Many people equate workers’ compensation claims with single-accident injuries or exposure to toxic materials. Any weather-related matters are typically tied to concerns about heat exhaustion or working during the summer months. With the coldest months of the year fast approaching, workers must remember that frigid conditions in Pennsylvania can mean catastrophic, often deadly, work injuries.
While winter weather slip-and-falls and motor vehicle collisions are commonplace, individuals who must work in these frigid conditions face numerous severe injuries, including:
- Trench foot: It is not uncommon for workers to perform job tasks that require standing in water. Whether this is due to rainy weather, melting snow or snow that gets inside the shoes, the longer the foot is wet, the greater the chance of trench foot. Workers will often experience skin redness, tingling, swelling and numbness. As the condition grows in severity, individuals can suffer painful blisters and leg cramps.
- Frostbite: When workers are exposed to freezing temperatures, damage to the skin and underlying tissues can be severe and permanent. The colder the temperature and the duration of the exposure might result in amputation of the affected body part. Often, the fingers, toes, ears and nose are the first to see symptoms. These symptoms can include blisters, loss of sensation, aching and a change in color. The skin on these areas can become red or covered in patches of gray and white.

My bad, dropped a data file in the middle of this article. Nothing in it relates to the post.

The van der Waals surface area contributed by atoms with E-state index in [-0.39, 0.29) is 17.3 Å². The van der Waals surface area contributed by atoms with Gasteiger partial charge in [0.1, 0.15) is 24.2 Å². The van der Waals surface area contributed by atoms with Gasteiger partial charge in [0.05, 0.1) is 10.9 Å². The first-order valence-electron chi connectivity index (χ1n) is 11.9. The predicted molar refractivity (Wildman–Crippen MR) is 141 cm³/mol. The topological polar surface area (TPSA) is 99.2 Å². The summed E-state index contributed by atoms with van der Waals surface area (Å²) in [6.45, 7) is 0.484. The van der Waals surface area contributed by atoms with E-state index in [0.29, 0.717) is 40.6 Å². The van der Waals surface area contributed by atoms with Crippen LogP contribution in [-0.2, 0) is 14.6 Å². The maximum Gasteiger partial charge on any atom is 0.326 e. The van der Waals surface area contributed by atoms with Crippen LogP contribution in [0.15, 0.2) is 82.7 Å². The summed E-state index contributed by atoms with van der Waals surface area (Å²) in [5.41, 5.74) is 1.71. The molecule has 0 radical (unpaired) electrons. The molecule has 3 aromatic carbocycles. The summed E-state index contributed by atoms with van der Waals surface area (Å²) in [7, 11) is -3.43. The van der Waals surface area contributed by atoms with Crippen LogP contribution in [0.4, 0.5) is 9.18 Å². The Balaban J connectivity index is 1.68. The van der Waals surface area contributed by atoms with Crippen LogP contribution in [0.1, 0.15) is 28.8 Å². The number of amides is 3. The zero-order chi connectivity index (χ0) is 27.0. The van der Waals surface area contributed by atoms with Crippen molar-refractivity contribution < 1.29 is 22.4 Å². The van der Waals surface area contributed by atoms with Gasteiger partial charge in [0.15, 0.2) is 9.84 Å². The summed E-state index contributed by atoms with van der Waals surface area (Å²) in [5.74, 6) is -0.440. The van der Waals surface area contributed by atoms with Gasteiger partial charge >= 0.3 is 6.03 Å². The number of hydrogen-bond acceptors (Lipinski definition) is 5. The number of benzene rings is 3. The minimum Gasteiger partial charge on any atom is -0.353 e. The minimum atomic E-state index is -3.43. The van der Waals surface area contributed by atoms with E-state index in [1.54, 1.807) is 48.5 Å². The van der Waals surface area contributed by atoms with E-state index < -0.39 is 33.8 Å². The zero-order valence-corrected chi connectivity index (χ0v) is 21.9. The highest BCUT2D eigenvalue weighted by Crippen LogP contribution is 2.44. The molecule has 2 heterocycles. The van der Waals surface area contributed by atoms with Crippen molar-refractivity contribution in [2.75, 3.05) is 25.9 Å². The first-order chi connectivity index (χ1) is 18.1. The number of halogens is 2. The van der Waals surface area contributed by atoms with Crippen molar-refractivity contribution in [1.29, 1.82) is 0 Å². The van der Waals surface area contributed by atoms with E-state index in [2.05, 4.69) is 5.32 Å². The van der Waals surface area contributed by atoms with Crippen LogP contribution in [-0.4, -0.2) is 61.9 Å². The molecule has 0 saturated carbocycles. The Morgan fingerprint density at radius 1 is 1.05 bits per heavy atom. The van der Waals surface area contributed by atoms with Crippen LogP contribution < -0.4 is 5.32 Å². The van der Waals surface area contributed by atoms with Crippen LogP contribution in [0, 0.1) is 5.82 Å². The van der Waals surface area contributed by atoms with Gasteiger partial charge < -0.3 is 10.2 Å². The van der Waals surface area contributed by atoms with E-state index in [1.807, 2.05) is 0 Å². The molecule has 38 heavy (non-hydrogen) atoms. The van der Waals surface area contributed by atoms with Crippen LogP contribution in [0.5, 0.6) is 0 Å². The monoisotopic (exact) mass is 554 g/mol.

- Hypothermia: Continued exposure to cold weather will eventually drop the body’s core temperature to dangerous levels. This occurs because the body is losing heat faster than it can produce warmth internally. Hypothermia is a progressive condition and workers will suffer more severe symptoms over time. From loss of coordination and confusion to slurred speech and the loss of consciousness, workers could eventually die from exposure.
While these might be the most serious types of cold stress injuries a worker might face, this list is far from comprehensive. Workers must understand their limitations and the dangers continued exposure to cold weather can mean.